18 Weird but Genius Ideas from Old Gardeners You Have to Try

7 min


People who garden organically will often go to great lengths to ensure the health and safety of their plants without resorting to potentially dangerous synthetic chemical fertilizers and pesticides.

Here are some tried-and-true methods for keeping your plants happy and healthy without resorting to hazardous chemicals.

Although they may seem out of the ordinary at first, these strategies have been shown to be very successful over time.

Put your kitchen waste in the garden

Even if you don’t have a compost pile, you may still put all of your food scraps to good use in the garden.

Dig a long, 1-foot-deep ditch in between the vegetable rows to collect the waste. Begin dumping the day’s kitchen waste from one end of the ditch.

Waste can be thrown into a ditch and immediately covered with soil placed along the ditch’s border, eliminating odor and insect problems.

Once the ditch is filled up entirely, you’ll have a slightly elevated bed.

The next year, you can use this raised bed to grow your vegetables instead of digging another ditch.


Weed tea as a fertilizer

To get even with the weeds that deprive your garden plants of nutrition, make a weed tea fertilizer. Prevent the weeds from growing again by cutting them up and soaking them in a tub of water in direct sunlight.

A nitrogen-rich green tea should be ready in a few days. Apply it to the soil or spray it on the leaves.

Comfrey (Symphytum officinale) can be used to make excellent fertilizer whether it is grown for medicinal or non-medicinal uses.

The entire plant can be used to prepare the tea.

Its deep roots draw nutrients from deeper layers of soil, making them available to other plants.


Use vinegar to destroy weeds

Most organic gardeners are opposed to using herbicides, but when faced with a weed infestation, they may change their minds.

Instead of using harmful chemicals, you can use vinegar to kill weeds.

Fill a spray bottle with vinegar and use it to douse the weeds. If you want the best results, you should do this on a hot, sunny day.

The acid will scorch and kill the weeds in a matter of days.

After that, water the area to eliminate any excess acidity, or put baking soda on the soil to neutralize it.


Put eggshells and oyster shells in your garden beds

You can keep your garden’s soil sweet and healthy by mixing crushed oyster and egg shells together to use as slow-release fertilizers.

Make the pieces as small as you can by crushing them with a rolling pin.

The shells’ calcium carbonate content causes the soil to become alkaline, making it ideal for use near plants that prefer such conditions.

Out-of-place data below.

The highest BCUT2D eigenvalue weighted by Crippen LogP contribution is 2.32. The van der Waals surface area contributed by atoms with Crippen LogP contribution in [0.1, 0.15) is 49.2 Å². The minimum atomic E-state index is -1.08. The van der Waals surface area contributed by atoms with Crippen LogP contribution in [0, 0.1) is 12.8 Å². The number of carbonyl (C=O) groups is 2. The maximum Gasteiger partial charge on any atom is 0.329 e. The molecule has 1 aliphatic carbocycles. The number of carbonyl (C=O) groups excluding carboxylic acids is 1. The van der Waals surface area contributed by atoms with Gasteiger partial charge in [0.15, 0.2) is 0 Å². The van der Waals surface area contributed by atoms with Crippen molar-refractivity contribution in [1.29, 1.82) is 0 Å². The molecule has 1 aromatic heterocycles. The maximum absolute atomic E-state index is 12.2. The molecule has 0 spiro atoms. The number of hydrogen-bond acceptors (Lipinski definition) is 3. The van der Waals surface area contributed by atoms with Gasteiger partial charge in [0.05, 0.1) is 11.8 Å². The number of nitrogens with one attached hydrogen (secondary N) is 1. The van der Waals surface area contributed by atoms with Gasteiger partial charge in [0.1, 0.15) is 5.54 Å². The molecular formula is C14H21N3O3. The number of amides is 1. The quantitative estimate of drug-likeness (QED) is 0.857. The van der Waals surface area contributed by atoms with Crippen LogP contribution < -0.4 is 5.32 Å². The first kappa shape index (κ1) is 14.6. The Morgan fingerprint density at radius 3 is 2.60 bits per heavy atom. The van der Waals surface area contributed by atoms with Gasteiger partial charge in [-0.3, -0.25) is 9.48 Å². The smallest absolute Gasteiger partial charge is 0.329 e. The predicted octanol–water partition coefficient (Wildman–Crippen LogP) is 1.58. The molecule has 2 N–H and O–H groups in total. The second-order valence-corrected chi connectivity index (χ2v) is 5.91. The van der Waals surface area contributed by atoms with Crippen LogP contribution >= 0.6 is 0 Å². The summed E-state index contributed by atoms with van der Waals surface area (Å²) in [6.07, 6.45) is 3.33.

Wood ash and coffee grounds can be used to adjust the pH

Large-scale soil amendments should aim to bring the pH as close to neutral as possible, but spot treatments can keep individual plants happy.

Wood ash from stoves and fireplaces can alkalinize your asparagus patch and vegetable beds.

Coffee grounds are safe to use around roses, azaleas, and rhododendrons.


Epsom salt helps fruit set better

Try some Epsom salt if your pepper plants stop producing fruit. Almost immediately, you’ll notice a marked increase in fruit production.

It is possible that the magnesium in the magnesium sulfate salt is responsible for its beneficial effects.

In the same way that iron is essential to hemoglobin, magnesium is a crucial component of chlorophyll.

To make an Epsom salt foliar spray, combine 2 tablespoons in a quart bottle of warm water and shake well to dissolve.

From the time they bloom until fruiting is complete, pepper plants should be sprayed every two weeks.

Alternately, sprinkle Epsom salt crystals once a week.


Rusty nails in a watering can aid in the treatment of iron deficiency

Plants cannot flourish without sufficient iron. Iron chlorosis is the result of a lack of this mineral.

Yellowing leaves with green veins are a common symptom.

Iron chlorosis is typically caused by plants not being able to take up iron from the soil, rather than a lack of iron itself.

Soil conditions that inhibit iron uptake include high pH and excess phosphorous.

Spraying the plants with iron-rich water can be a quick fix, but soil amendment over the long term is preferable for lasting results.

A steady supply of iron can be ensured by placing a few rusty nails in the watering can.


Coconut water helps plant’s roots grow

Coconut water, which is high in gibberellic acid and cytokinins, can be used in place of synthetic rooting hormones to hasten the germination of seeds and the development of roots from cuttings.


Use water tubs to lengthen the growing season

Garden water tubs allow you to control the local environment for your plants.

During the day, solar radiation heats up the garden soil and the water.

In cool evening weather, the soil cools off rapidly, but the water takes a while to let go of its stored heat.

Water acts as a heat sink in the garden, keeping it a few degrees warmer and giving your plants a little more time to grow before winter arrives.